The alternative sources for media are plenty. Radio is my favorite. I salute WRFG (89.3 FM) in Atlanta for offering everything all other radio, TV and print outlets cannot seem to match: diverse and informed reporting, entertainment and very few commercials. Those who want an alternative to the lies and bullshit can find it. They may just have to look a little farther than the empty seat next to them on MARTA.

-- Mike Deezl, Savannah

Dog haters unite
I thought I was the only one in the world who despised dogs, but alas, I have found a soul mate (Headcase, "Tired of Fido," May 21)! Your piece was music to my ears. It seems like every time I mention that I do not like dogs, I get dagger-eyes from everyone in the room like it's a crime not to enjoy those "sweet puppy dog eyes" (and licks, barks, etc. etc.) What is it about those slobbery, smelly, nasty creatures that people love? I'm sure enough people will fill your inbox with letters regarding your piece, and I'm sure not all will praise you as I have. I just felt the need to take a minute and write a quick letter of appreciation.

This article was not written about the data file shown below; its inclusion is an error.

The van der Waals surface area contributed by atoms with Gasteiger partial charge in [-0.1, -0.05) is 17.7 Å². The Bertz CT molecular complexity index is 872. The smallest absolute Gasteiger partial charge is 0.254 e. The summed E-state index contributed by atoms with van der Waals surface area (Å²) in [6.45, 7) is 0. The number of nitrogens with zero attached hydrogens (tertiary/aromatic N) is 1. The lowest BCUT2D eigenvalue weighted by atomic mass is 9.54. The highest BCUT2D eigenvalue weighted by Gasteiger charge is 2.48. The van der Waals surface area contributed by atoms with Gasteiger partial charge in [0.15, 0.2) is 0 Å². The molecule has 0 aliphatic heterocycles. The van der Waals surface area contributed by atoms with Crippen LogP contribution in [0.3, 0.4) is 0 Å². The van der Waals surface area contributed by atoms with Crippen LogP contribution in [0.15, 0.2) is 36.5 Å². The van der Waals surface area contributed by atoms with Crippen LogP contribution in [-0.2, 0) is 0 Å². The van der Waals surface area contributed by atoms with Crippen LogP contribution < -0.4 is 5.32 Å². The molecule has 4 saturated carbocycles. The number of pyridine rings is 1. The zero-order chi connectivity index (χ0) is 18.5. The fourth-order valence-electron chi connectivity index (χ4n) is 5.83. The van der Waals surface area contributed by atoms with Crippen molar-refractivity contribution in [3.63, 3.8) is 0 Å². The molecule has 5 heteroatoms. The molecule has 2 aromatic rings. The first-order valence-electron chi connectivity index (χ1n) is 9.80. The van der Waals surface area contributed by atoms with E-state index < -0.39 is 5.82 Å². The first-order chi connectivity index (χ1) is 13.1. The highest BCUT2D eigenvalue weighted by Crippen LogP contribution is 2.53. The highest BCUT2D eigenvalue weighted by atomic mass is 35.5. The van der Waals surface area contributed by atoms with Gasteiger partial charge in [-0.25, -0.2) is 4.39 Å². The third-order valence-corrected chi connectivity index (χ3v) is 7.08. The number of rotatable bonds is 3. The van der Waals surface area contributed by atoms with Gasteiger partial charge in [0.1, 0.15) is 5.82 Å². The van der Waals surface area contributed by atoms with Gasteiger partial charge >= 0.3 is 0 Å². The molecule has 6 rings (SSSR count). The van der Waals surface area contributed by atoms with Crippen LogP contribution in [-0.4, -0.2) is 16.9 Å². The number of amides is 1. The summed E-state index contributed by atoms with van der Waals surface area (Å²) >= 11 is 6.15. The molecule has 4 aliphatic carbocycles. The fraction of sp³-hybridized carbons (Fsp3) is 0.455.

I guess I'm not alone in the world, which all of the sudden makes it seem a better place.

-- Sarah Cairns, Kennesaw

Pound puppy
Cliff Bostock: I laughed, I cried, I even hoorayed out loud as I read your words (Headcase, "Tired of Fido," May 21). It is as if you crawled right into my brain's vault and pulled out my secret thoughts. Now I must confess, I actually have a dog, and he does smell. And my friend Robert, who is gay, does borrow my dog, specifically for the purpose of taking him to Piedmont Park near his home. When my son wanted one, I caved in and rescued one from the pound.

What a sad little creature this one is. Shadow turned out to be a great dog; he is silent, small and rather un-annoying. But alas, when I took him to the vet for his shots, that is when the real horror started. Turns out he is allergic to pretty much everything -- carpet, humans, cleaning products, etc. The symptoms of said allergies include a rather pungent odor, a horrible rash that never goes away on his tummy and my favorite symptom of all: a red swollen a-hole. Did I mention this dog's tail is also permanently positioned upright as to grant full access view of said hole?

-- Amy Schwartz, Duluth

What a choice
(In response to News & Views, "If only Alabama were farther away," May 14): I am a 36-year-old Decatur, Ga., transplant living in Anniston for about 10 years. The whole reason I moved here was because of the dangerous drug situation in metro Atlanta. And now I live in what is referred to as the PINK ZONE, where I have to make room in my closet for gas mask, air purifiers and things to tape my house up JUST IN CASE. At least I can fight the drug situation, but not the incinerator. I might be back in Hotlanta real soon.